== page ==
Riding Ruts On An Adventure Motorcycle

Mastering one of the biggest challenges off road.

Riding ruts
Riding ruts on an adventure motorcycle can be tricky, but with the right skill set and practice, tackling the fearsome features will be less stressful.KTM

Riding in ruts can be one of the most challenging parts of trail riding, they grab your wheels and don’t want to let go, making it easy to overbalance and take a trip into the bushes. There is no secret code to unlock rut riding, but a few important techniques to work on that turn you from a timid paddler to a confident cruiser on a chewed-up track.

With Your Head

Ruts naturally draw your eye in, tempting you to drop your vision closer and closer to the front tire. Rather than trying to stubbornly force your gaze into the distance, actually look for features, changes in the rut shape and surface that you can use to your advantage. Obviously there’s not much in the way of line choice within the rut, but there are usually changes in depth, surface, and shape that require you to speed up and slow down. Actively looking for these things will help you keep that vision ahead.

Ride at a speed you are comfortable with; riding too slow in a rut makes balance tricky. As your confidence improves, getting up into second or even third gear depending on the severity of the rut will feel much easier than wobbling along at walking pace.

With Your Hands

Cover the clutch. If you remember nothing else, just remember to cover the clutch. That way if you get knocked off balance, you can take away the drive and get the bike back under control.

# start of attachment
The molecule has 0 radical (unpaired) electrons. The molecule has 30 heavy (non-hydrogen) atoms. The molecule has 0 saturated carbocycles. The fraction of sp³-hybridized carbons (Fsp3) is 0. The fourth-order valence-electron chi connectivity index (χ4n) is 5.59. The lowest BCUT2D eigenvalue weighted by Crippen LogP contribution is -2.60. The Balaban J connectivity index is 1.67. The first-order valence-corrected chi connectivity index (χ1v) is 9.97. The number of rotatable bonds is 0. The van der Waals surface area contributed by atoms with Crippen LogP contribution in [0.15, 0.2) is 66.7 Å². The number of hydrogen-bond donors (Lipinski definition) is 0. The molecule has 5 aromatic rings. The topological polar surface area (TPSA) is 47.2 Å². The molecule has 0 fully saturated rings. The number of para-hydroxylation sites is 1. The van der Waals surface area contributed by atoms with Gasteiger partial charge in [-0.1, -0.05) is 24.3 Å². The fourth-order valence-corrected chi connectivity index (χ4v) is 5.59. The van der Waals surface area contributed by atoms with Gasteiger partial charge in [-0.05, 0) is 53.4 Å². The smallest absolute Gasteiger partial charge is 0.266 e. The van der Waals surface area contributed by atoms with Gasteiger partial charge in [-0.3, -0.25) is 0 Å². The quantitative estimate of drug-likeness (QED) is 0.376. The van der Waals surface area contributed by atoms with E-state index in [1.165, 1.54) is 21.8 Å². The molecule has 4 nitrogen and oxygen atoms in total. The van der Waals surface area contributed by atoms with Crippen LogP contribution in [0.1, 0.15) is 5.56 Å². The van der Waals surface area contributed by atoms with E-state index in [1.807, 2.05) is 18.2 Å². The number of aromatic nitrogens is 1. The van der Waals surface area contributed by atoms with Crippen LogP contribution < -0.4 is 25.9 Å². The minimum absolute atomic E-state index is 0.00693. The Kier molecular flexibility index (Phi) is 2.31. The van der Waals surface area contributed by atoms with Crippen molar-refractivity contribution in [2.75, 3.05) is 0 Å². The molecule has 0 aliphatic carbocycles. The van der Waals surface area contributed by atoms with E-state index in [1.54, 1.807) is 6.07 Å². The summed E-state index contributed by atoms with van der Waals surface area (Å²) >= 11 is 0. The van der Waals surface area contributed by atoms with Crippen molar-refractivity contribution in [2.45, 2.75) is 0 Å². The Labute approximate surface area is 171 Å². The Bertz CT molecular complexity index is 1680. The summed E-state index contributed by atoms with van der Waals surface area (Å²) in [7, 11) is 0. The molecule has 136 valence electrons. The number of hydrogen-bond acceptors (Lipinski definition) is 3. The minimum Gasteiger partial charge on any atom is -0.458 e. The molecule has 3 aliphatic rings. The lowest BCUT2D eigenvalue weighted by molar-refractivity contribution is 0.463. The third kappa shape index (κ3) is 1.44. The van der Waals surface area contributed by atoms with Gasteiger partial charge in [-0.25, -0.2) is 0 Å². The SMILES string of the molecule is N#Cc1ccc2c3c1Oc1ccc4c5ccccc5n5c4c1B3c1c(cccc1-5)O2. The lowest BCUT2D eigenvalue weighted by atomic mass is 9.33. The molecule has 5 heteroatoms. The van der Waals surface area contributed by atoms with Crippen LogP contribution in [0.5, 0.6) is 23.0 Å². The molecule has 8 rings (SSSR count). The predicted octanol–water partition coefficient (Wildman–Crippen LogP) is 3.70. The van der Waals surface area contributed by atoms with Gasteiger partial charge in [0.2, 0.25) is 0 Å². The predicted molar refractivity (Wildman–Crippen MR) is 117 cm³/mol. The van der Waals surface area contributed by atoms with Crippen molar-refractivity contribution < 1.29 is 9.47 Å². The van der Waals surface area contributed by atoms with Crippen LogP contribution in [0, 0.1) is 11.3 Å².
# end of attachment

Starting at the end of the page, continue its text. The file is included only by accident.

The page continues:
The throttle is one of the key elements to ruts—aim for a positive throttle that pushes the bike through the rut. As soon as you start to roll off the gas, that’s when the front wheel begins to work harder, climbing the sides of the rut and throwing you off balance. You don’t need a big handful of gas, just a nice constant drive. If you need to slow down, be decisive, close the throttle, and get on the brakes, pushing the tires into the bottom of the rut rather than out.

proper riding position
Softer sand ruts require more throttle than hard-packed or muddy ones. A proper riding position helps as well.KTM

With Your Body

Get your weight down through those footpegs and tuck your toes as tightly into the bike as you can. Sticking-out feet will catch on the edges of ruts, which at best will knock you off balance. Aim to stay in charge of the bike for the whole rut. If it starts climbing out to the left, push the right peg to steer it back down and vice versa.

Good riding position and confidence in steering the bike using the pegs on a regular trail will make life easier once you get into the ruts—get that stuff dialed in first. Practice using either foot at slow speed to maintain balance without sitting down. You can start off slowly in the rut standing up, but with one foot on the bank and keep moving that foot forward to keep up with you. As you gain confidence you can build speed and you’ll need the foot less and less.

riding through a rut at high speeds
Confidence is key when riding through a rut at higher speeds. Confidence comes with practice.Kevin Wing

With Your Bike

Decent off-road tires make life easier in ruts, especially when things get wet and slippery. Good, grippy footpegs will keep your feet planted and give you more confidence and control of the bike. If you’re heading into deeper ruts and rocky terrain, consider some protection for your sidestand switch and exhaust headers, as these can be the first victims of a deep, rocky rut.

Ruts have an ability to knock the confidence of even the best riders, catching you out when you least expect it. Build up slowly, concentrate on the points above and get practicing. The more you do, the easier ruts become.